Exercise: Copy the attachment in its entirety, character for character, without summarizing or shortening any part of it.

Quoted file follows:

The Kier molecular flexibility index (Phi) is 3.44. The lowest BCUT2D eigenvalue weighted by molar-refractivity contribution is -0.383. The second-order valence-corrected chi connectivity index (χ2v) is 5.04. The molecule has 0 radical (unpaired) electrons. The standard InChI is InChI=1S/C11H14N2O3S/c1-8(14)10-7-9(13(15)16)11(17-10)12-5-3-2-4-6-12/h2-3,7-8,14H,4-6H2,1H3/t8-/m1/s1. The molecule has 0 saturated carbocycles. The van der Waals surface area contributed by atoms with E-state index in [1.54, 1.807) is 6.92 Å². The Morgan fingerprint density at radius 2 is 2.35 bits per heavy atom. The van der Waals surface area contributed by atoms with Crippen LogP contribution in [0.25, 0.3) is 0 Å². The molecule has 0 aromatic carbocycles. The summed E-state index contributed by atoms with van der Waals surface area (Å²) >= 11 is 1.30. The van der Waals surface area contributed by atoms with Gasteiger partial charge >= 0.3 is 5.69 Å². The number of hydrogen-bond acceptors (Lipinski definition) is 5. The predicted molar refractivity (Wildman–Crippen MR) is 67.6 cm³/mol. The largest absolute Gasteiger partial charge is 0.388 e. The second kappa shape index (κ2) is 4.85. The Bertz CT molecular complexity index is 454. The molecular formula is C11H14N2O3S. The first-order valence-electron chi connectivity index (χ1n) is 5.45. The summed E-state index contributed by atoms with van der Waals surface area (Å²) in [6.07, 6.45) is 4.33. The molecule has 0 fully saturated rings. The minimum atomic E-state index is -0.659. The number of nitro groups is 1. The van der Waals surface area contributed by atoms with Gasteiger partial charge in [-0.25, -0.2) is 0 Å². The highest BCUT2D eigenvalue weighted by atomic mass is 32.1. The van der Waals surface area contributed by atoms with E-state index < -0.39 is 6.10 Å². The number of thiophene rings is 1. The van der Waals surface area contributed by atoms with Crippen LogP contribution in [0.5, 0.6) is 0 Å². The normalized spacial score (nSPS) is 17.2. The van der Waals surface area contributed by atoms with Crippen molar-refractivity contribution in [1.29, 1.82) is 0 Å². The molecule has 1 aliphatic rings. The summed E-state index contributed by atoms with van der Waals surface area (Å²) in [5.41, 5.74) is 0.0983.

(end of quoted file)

The Kier molecular flexibility index (Phi) is 3.44. The lowest BCUT2D eigenvalue weighted by molar-refractivity contribution is -0.383. The second-order valence-corrected chi connectivity index (χ2v) is 5.04. The molecule has 0 radical (unpaired) electrons. The standard InChI is InChI=1S/C11H14N2O3S/c1-8(14)10-7-9(13(15)16)11(17-10)12-5-3-2-4-6-12/h2-3,7-8,14H,4-6H2,1H3/t8-/m1/s1. The molecule has 0 saturated carbocycles. The van der Waals surface area contributed by atoms with E-state index in [1.54, 1.807) is 6.92 Å². The Morgan fingerprint density at radius 2 is 2.35 bits per heavy atom. The van der Waals surface area contributed by atoms with Crippen LogP contribution in [0.25, 0.3) is 0 Å². The molecule has 0 aromatic carbocycles. The summed E-state index contributed by atoms with van der Waals surface area (Å²) >= 11 is 1.30. The van der Waals surface area contributed by atoms with Gasteiger partial charge >= 0.3 is 5.69 Å². The number of hydrogen-bond acceptors (Lipinski definition) is 5. The predicted molar refractivity (Wildman–Crippen MR) is 67.6 cm³/mol. The largest absolute Gasteiger partial charge is 0.388 e. The second kappa shape index (κ2) is 4.85. The Bertz CT molecular complexity index is 454. The molecular formula is C11H14N2O3S. The first-order valence-electron chi connectivity index (χ1n) is 5.45. The summed E-state index contributed by atoms with van der Waals surface area (Å²) in [6.07, 6.45) is 4.33. The molecule has 0 fully saturated rings. The minimum atomic E-state index is -0.659. The number of nitro groups is 1. The van der Waals surface area contributed by atoms with Gasteiger partial charge in [-0.25, -0.2) is 0 Å². The highest BCUT2D eigenvalue weighted by atomic mass is 32.1. The van der Waals surface area contributed by atoms with E-state index < -0.39 is 6.10 Å². The number of thiophene rings is 1. The van der Waals surface area contributed by atoms with Crippen LogP contribution in [0.5, 0.6) is 0 Å². The normalized spacial score (nSPS) is 17.2. The van der Waals surface area contributed by atoms with Crippen molar-refractivity contribution in [1.29, 1.82) is 0 Å². The molecule has 1 aliphatic rings. The summed E-state index contributed by atoms with van der Waals surface area (Å²) in [5.41, 5.74) is 0.0983.